What Is Stuff Discordance AND What To Do About It

September 21, 2020

“Stuff discordance” is a term I coined for any relationship where there are conflicting views/approaches to stuff that results in friction.

Discordance means “lack of agreement or consistency.” So if you and the people you live (or work) with don’t always agree or act consistently when it comes to organization … you’ve got stuff discordance.

This could mean your spouse, partner, kids, parents, roommates, colleagues … Basically, anyone who shares a space with you and has a different idea of what a comfortable, functional, organized space looks like than you do.

Sound familiar?

If you aren’t sure whether stuff—or arguments about stuff—is an issue in your household, take this quiz.

If, when taking the quiz, you decided that YOU and YOUR stuff aren’t the problem, but your spouse/kids/parent/roommates/colleagues ARE... read on. 

And let’s be honest … THEY probably think YOU are the problem.

This week, we’re talking about how to reach the kind of consensus that means everyone can feel respected and at home in your shared space.

The first step toward fixing a problem is admitting that you have one. So let’s start there.


Why is getting to consensus important? Well, the only way you can take the next step of fixing the problem is if everyone in the relationship agrees that there is a problem in the first place.

And if you try to enforce any solution without buy-in, you’re going to come up against a lot of resistance. Read more about the importance of buy-in in this article on returning to the office during COVID.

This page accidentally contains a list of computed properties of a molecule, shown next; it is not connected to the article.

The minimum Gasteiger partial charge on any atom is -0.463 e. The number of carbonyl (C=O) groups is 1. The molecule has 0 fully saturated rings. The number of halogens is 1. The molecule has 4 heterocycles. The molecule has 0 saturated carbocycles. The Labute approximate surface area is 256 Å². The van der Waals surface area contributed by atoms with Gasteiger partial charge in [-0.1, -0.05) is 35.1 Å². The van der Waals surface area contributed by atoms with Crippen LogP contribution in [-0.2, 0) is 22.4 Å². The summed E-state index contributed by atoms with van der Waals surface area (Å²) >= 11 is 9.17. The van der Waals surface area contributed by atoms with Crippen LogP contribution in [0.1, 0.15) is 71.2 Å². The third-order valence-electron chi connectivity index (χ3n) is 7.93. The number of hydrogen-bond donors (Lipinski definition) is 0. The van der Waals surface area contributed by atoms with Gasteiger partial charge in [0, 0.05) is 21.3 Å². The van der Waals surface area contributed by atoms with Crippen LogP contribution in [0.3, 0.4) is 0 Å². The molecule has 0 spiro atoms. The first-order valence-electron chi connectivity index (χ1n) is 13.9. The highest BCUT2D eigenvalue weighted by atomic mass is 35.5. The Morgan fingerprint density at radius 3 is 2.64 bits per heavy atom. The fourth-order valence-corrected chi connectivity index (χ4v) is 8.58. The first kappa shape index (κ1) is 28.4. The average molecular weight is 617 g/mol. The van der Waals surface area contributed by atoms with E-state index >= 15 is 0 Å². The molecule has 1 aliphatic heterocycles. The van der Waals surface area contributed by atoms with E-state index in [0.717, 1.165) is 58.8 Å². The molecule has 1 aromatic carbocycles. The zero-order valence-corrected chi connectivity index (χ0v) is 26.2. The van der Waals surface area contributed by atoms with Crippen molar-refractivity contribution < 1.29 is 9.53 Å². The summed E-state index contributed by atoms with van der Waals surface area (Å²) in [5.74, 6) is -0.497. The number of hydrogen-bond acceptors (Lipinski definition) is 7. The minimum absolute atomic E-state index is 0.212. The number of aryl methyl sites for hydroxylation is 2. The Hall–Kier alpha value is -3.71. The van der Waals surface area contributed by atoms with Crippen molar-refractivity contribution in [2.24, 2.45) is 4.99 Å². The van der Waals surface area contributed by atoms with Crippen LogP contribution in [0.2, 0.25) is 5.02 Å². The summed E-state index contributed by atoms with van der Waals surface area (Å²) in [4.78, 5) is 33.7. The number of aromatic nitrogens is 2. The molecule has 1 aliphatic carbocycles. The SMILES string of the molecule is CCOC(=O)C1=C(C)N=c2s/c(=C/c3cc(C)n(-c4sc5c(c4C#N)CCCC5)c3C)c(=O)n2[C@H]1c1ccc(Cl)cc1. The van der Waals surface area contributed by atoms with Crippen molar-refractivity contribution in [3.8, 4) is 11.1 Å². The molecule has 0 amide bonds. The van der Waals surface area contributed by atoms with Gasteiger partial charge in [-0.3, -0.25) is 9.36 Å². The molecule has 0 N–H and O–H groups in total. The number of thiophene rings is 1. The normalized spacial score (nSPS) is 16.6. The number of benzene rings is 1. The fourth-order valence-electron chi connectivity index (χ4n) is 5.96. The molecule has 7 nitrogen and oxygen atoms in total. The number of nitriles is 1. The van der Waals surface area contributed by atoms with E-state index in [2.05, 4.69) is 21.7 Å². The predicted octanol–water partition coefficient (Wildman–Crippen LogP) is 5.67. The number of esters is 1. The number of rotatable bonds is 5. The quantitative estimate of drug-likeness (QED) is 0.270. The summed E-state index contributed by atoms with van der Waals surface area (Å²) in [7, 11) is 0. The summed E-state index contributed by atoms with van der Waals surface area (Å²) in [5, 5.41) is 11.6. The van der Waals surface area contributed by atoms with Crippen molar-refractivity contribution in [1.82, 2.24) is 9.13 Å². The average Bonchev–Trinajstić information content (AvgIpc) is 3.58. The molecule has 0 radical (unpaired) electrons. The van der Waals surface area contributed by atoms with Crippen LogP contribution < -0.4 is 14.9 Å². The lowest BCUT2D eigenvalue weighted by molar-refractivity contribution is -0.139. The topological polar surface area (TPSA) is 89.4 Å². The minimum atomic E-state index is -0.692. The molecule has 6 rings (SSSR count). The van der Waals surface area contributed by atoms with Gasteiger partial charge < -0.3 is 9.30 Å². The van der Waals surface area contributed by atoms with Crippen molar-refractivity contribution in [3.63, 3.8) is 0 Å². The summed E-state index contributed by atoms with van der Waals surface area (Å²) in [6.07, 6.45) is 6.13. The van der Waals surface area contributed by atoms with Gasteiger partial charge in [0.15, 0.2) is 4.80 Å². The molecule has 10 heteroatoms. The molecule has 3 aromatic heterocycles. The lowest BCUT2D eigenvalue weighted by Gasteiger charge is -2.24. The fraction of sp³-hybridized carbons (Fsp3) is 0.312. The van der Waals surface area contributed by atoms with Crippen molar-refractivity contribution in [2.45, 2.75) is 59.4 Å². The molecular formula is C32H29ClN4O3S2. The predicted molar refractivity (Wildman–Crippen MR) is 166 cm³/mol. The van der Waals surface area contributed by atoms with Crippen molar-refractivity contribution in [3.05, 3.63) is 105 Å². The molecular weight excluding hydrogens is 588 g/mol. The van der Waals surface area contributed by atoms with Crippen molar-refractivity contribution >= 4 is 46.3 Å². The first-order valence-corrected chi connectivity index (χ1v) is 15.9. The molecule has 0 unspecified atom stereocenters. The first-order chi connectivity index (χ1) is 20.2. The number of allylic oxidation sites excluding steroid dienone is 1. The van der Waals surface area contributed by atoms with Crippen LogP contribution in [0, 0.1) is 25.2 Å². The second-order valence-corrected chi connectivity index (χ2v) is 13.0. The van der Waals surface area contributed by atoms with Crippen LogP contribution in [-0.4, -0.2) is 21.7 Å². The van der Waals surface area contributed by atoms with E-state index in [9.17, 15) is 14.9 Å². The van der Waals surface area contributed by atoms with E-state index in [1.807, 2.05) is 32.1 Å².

If your spouse—or parents, or kids, or roommates or colleagues—adamantly refuses to acknowledge that constantly leaving dirty dishes in the sink or dirty clothes on the floor or half-read newspapers on the counter is an issue, they aren’t going to collaborate on a solution.

It’s that simple.

So, Step 1 is using what I call the “Wheel of Fortune” to bring them around.

Keep in mind, though: the purpose of this exercise is not to be RIGHT, or to place blame. It’s to reach a place of agreement that, yes, the state of the space could be improved to better serve everyone.

The Wheel of Fortune technique is all about asking the right questions until something resonates.

And that right question probably isn’t, “Don’t you agree that our house (or office) looks like crap?”

Here are some example questions to get you started. Feel free to use the quiz for inspiration, too:

  • How often has one of us been late this month we couldn’t find our phone/wallet/keys/bag?
  • How many times has it taken more than one person to find a missing item?
  • Are there any items we own that we couldn't locate within 30 seconds?
  • Would you be okay with having a—neighbor • client • boss • friend—stop by unexpectedly?
  • How many times have we had to repurchase a thing because we couldn’t find the first one?

Put your own spin on these questions. 

The goal is to keep the inquiry going until you reach even a small place of agreement. That’s why I call it Wheel of Fortune—you keep spinning the wheel until something sticks.

If order in the space is a sticky issue that’s already tense, do your best to dismantle that tension—especially your own—before you have this conversation. The goal isn’t to place blame. It’s to work together to find agreement so you can move forward.